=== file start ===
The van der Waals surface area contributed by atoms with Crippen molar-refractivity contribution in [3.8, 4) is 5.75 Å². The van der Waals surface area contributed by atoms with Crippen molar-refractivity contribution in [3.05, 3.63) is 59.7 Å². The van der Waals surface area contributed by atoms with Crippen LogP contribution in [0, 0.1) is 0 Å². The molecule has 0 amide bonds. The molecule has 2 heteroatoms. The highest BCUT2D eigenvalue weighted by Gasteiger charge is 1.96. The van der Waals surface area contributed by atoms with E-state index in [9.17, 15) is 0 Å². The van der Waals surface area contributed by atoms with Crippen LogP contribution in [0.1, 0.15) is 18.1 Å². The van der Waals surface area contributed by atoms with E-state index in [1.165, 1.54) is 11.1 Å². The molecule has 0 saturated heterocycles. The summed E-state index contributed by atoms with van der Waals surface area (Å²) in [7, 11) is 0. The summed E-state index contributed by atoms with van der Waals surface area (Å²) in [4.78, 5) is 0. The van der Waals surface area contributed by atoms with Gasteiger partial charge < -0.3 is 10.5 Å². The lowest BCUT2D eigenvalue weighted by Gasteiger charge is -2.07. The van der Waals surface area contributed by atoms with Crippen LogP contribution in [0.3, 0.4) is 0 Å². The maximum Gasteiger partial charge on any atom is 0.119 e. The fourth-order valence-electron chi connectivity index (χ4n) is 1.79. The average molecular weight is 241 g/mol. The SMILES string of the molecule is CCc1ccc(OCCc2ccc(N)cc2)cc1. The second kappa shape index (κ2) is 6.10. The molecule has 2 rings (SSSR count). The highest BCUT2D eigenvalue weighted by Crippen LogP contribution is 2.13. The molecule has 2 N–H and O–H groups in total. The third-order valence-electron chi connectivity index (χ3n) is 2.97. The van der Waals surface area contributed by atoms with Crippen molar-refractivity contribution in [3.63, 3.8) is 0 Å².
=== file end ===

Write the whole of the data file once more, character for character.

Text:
The van der Waals surface area contributed by atoms with Crippen molar-refractivity contribution in [3.8, 4) is 5.75 Å². The van der Waals surface area contributed by atoms with Crippen molar-refractivity contribution in [3.05, 3.63) is 59.7 Å². The van der Waals surface area contributed by atoms with Crippen LogP contribution in [0, 0.1) is 0 Å². The molecule has 0 amide bonds. The molecule has 2 heteroatoms. The highest BCUT2D eigenvalue weighted by Gasteiger charge is 1.96. The van der Waals surface area contributed by atoms with E-state index in [9.17, 15) is 0 Å². The van der Waals surface area contributed by atoms with Crippen LogP contribution in [0.1, 0.15) is 18.1 Å². The van der Waals surface area contributed by atoms with E-state index in [1.165, 1.54) is 11.1 Å². The molecule has 0 saturated heterocycles. The summed E-state index contributed by atoms with van der Waals surface area (Å²) in [7, 11) is 0. The summed E-state index contributed by atoms with van der Waals surface area (Å²) in [4.78, 5) is 0. The van der Waals surface area contributed by atoms with Gasteiger partial charge < -0.3 is 10.5 Å². The lowest BCUT2D eigenvalue weighted by Gasteiger charge is -2.07. The van der Waals surface area contributed by atoms with Crippen LogP contribution in [0.3, 0.4) is 0 Å². The maximum Gasteiger partial charge on any atom is 0.119 e. The fourth-order valence-electron chi connectivity index (χ4n) is 1.79. The average molecular weight is 241 g/mol. The SMILES string of the molecule is CCc1ccc(OCCc2ccc(N)cc2)cc1. The second kappa shape index (κ2) is 6.10. The molecule has 2 rings (SSSR count). The highest BCUT2D eigenvalue weighted by Crippen LogP contribution is 2.13. The molecule has 2 N–H and O–H groups in total. The third-order valence-electron chi connectivity index (χ3n) is 2.97. The van der Waals surface area contributed by atoms with Crippen molar-refractivity contribution in [3.63, 3.8) is 0 Å².